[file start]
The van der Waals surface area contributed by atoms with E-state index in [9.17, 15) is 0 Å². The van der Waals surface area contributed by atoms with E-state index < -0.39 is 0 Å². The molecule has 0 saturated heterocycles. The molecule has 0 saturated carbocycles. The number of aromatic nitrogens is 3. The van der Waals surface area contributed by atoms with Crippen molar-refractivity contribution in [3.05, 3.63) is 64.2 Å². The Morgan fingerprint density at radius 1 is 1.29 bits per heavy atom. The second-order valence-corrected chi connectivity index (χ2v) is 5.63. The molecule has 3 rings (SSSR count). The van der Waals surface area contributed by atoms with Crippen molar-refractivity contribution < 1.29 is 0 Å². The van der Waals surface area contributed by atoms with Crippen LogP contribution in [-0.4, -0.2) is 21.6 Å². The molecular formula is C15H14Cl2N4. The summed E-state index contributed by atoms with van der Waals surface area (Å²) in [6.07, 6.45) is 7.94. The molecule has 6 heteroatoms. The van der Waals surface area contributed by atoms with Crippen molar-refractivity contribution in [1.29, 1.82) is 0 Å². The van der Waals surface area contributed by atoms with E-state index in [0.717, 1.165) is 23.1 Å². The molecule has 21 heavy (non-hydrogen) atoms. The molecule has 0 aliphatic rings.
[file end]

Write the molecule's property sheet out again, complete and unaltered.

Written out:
The van der Waals surface area contributed by atoms with E-state index in [9.17, 15) is 0 Å². The van der Waals surface area contributed by atoms with E-state index < -0.39 is 0 Å². The molecule has 0 saturated heterocycles. The molecule has 0 saturated carbocycles. The number of aromatic nitrogens is 3. The van der Waals surface area contributed by atoms with Crippen molar-refractivity contribution in [3.05, 3.63) is 64.2 Å². The Morgan fingerprint density at radius 1 is 1.29 bits per heavy atom. The second-order valence-corrected chi connectivity index (χ2v) is 5.63. The molecule has 3 rings (SSSR count). The van der Waals surface area contributed by atoms with Crippen molar-refractivity contribution < 1.29 is 0 Å². The van der Waals surface area contributed by atoms with Crippen LogP contribution in [-0.4, -0.2) is 21.6 Å². The molecular formula is C15H14Cl2N4. The summed E-state index contributed by atoms with van der Waals surface area (Å²) in [6.07, 6.45) is 7.94. The molecule has 6 heteroatoms. The van der Waals surface area contributed by atoms with Crippen molar-refractivity contribution in [1.29, 1.82) is 0 Å². The van der Waals surface area contributed by atoms with E-state index in [0.717, 1.165) is 23.1 Å². The molecule has 21 heavy (non-hydrogen) atoms. The molecule has 0 aliphatic rings.